I’m a firm believer that everyone needs an arch nemesis. I’m not talking about people you know and have serious conflict with – that’s bad for you. I mean those strangers who you can’t stand for one reason or another. They make you want to be better, so that you can be better than them. Today I’d like to offer my sort-of thanks to the following arch-nemeses – those haters who were also motivators.
The Two A-Holes With A Jogging Stroller
This couple seemed cute – late 30s, running gear, jogging stroller – until their stroller started barking and lunging at me. Their “baby” is a tiny dog who hates everything. Despite their running regalia, the couple never gets much mileage because they spend minutes on end hooking and unhooking their dog from its stroller. They want it to run with them, but its tiny legs and desire to lunge at passersby get in the way. The animal hates everyone so much that I wonder why they don’t leave it at home. The only explanation is that they hate everyone, too. Do you remember that SNL sketch from a few years ago, the two a-holes? That’s how I imagine they sound.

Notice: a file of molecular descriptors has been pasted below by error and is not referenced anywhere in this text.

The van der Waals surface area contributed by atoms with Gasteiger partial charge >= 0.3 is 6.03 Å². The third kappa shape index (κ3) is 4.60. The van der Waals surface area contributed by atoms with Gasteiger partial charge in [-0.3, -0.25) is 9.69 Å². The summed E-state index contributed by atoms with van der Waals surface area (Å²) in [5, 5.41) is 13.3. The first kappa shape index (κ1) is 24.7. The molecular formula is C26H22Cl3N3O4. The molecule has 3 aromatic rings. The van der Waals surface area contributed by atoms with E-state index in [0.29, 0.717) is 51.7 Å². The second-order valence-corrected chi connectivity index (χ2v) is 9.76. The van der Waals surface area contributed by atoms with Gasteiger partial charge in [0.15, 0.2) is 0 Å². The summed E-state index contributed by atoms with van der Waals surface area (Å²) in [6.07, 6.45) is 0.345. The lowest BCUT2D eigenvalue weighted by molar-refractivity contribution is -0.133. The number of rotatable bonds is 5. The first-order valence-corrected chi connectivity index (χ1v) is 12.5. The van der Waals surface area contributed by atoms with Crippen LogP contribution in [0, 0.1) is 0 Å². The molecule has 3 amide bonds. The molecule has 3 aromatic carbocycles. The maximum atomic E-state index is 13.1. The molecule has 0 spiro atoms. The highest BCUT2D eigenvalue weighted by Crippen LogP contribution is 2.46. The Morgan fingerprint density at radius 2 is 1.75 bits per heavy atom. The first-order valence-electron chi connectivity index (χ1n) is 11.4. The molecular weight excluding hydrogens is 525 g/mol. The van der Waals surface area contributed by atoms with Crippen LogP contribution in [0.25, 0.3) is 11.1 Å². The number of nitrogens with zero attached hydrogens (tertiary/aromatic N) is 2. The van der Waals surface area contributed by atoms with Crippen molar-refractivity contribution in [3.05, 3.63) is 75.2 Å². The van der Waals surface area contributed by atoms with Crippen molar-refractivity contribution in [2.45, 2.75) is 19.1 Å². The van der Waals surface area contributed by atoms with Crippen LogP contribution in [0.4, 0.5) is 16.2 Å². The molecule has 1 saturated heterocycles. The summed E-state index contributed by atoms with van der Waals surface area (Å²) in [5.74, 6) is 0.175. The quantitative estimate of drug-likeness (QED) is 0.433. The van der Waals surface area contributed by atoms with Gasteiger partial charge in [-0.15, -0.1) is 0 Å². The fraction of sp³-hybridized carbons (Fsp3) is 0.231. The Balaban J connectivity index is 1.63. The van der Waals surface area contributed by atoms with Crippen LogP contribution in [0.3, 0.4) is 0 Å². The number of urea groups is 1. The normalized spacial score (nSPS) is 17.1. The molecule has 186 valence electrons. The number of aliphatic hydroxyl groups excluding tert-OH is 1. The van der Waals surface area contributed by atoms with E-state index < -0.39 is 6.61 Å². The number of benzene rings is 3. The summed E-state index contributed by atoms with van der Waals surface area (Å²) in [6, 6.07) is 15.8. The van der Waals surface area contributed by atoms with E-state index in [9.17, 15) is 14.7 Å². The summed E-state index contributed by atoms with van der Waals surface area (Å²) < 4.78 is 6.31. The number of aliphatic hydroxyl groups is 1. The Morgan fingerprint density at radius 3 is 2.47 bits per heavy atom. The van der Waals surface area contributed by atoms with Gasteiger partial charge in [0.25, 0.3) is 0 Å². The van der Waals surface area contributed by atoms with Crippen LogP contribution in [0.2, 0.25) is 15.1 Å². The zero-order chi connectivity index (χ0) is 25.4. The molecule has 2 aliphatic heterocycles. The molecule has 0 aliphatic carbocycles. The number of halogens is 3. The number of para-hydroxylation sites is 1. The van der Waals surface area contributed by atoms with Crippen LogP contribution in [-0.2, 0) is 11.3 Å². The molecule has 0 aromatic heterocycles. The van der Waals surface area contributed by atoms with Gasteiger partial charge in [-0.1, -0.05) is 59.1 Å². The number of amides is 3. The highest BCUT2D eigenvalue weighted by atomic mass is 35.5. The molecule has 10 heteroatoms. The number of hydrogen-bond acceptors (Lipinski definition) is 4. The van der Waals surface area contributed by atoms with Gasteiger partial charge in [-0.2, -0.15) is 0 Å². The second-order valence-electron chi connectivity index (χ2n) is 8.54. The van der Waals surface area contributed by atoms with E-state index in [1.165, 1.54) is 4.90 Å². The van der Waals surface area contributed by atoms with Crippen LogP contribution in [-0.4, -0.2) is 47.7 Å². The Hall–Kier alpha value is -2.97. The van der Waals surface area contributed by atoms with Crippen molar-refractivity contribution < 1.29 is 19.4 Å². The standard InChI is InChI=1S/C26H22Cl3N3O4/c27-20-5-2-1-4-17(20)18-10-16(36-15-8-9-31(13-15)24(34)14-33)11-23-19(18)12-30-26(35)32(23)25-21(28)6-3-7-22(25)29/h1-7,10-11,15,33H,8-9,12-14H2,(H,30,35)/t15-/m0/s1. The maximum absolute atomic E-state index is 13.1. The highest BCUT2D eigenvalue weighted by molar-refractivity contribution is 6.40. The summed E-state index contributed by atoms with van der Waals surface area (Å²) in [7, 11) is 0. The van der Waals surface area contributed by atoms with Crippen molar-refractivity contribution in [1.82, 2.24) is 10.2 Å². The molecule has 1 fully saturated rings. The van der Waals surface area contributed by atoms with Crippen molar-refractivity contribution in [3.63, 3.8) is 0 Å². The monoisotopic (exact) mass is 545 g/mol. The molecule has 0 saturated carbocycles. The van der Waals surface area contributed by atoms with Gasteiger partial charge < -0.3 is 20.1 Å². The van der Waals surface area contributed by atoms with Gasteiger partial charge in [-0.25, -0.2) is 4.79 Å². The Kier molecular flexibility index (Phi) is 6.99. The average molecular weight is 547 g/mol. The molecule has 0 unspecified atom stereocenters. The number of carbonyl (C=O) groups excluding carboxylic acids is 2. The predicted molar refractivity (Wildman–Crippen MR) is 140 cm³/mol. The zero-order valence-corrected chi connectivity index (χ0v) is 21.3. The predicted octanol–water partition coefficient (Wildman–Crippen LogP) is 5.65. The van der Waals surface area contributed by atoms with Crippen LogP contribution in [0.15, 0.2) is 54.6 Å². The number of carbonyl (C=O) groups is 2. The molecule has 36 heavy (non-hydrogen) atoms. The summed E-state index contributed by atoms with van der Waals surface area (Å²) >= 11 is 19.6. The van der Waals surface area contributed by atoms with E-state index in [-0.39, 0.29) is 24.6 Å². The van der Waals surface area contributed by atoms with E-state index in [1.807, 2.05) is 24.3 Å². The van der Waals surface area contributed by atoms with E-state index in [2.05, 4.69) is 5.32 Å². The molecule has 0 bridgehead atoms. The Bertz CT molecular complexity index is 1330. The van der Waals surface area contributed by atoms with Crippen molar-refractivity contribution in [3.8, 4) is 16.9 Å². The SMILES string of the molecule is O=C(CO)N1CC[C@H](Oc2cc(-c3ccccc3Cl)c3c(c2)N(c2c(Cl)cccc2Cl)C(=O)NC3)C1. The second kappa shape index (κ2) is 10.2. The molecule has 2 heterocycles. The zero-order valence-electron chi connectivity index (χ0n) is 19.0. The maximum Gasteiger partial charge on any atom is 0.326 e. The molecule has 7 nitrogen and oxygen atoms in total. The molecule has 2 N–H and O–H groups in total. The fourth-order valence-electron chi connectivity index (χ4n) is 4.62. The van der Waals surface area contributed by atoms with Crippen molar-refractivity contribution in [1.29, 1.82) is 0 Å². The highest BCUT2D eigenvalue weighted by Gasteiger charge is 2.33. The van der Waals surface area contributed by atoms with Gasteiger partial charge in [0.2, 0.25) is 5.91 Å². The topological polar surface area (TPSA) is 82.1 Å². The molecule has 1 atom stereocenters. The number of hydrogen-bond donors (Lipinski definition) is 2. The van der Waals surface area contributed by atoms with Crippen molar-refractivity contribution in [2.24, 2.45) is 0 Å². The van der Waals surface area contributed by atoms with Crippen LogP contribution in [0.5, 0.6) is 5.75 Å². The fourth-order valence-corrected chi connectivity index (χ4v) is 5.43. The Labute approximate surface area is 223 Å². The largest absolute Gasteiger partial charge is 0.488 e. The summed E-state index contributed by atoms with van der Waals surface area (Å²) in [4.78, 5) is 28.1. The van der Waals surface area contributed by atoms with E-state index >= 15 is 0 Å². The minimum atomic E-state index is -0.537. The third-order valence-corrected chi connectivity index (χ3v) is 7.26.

These are still on my active nemesis list, so I don’t know what lesson I’m gleaning from them yet.
The Myspace Tattooist
Before Facebook got big, all the cool kids were on MySpace. So were all the creepy adults. In college, I got a message from a man who worked at the tattoo parlor on my town’s main street saying how much he liked to watch me walk by his shop. I ignored it, as well as the messages that followed for the next few weeks, and started walking on the other side of the street. From this nemesis I learned that you should keep your internet privacy settings secure, but when that fails, ride that wave and see where it takes you. I probably could have gotten a free tattoo out of the deal. What a waste.
Hugs 4 Christ
I stopped into a neighborhood church while house-hunting on some type of holy day of obligation. As I tried to leave after mass, a dad-aged guy in a Cosby sweater pulled me into a hug with such warmth and familiarity that I thought I must have known him from somewhere, although usually I remember aggressive huggers so I can avoid them. As I wriggled away, he said “hi, I don’t know you. You just looked like you could use a hug.”